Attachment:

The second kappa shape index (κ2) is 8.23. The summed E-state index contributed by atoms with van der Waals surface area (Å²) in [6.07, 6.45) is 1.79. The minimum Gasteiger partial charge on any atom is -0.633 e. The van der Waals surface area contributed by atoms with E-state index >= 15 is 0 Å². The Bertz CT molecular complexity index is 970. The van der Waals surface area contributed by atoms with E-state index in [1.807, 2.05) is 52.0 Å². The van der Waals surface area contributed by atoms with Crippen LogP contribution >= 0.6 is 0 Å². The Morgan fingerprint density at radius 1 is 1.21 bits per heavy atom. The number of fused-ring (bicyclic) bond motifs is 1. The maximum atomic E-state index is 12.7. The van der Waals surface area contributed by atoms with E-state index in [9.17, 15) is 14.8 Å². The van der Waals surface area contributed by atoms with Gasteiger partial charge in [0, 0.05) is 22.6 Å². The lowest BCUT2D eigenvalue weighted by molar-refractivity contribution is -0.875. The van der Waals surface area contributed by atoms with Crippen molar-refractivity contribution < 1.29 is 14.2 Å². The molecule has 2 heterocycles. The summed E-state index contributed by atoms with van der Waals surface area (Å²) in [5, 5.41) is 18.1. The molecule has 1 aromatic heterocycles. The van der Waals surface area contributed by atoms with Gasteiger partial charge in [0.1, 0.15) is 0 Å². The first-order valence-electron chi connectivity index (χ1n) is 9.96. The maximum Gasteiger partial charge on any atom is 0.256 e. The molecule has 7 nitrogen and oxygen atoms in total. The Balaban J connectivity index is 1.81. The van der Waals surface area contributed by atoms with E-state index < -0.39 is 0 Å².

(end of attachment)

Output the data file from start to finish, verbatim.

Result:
The second kappa shape index (κ2) is 8.23. The summed E-state index contributed by atoms with van der Waals surface area (Å²) in [6.07, 6.45) is 1.79. The minimum Gasteiger partial charge on any atom is -0.633 e. The van der Waals surface area contributed by atoms with E-state index >= 15 is 0 Å². The Bertz CT molecular complexity index is 970. The van der Waals surface area contributed by atoms with E-state index in [1.807, 2.05) is 52.0 Å². The van der Waals surface area contributed by atoms with Crippen LogP contribution >= 0.6 is 0 Å². The Morgan fingerprint density at radius 1 is 1.21 bits per heavy atom. The number of fused-ring (bicyclic) bond motifs is 1. The maximum atomic E-state index is 12.7. The van der Waals surface area contributed by atoms with E-state index in [9.17, 15) is 14.8 Å². The van der Waals surface area contributed by atoms with Gasteiger partial charge in [0, 0.05) is 22.6 Å². The lowest BCUT2D eigenvalue weighted by molar-refractivity contribution is -0.875. The van der Waals surface area contributed by atoms with Crippen molar-refractivity contribution < 1.29 is 14.2 Å². The molecule has 2 heterocycles. The summed E-state index contributed by atoms with van der Waals surface area (Å²) in [5, 5.41) is 18.1. The molecule has 1 aromatic heterocycles. The van der Waals surface area contributed by atoms with Gasteiger partial charge in [0.1, 0.15) is 0 Å². The first-order valence-electron chi connectivity index (χ1n) is 9.96. The maximum Gasteiger partial charge on any atom is 0.256 e. The molecule has 7 nitrogen and oxygen atoms in total. The Balaban J connectivity index is 1.81. The van der Waals surface area contributed by atoms with E-state index < -0.39 is 0 Å².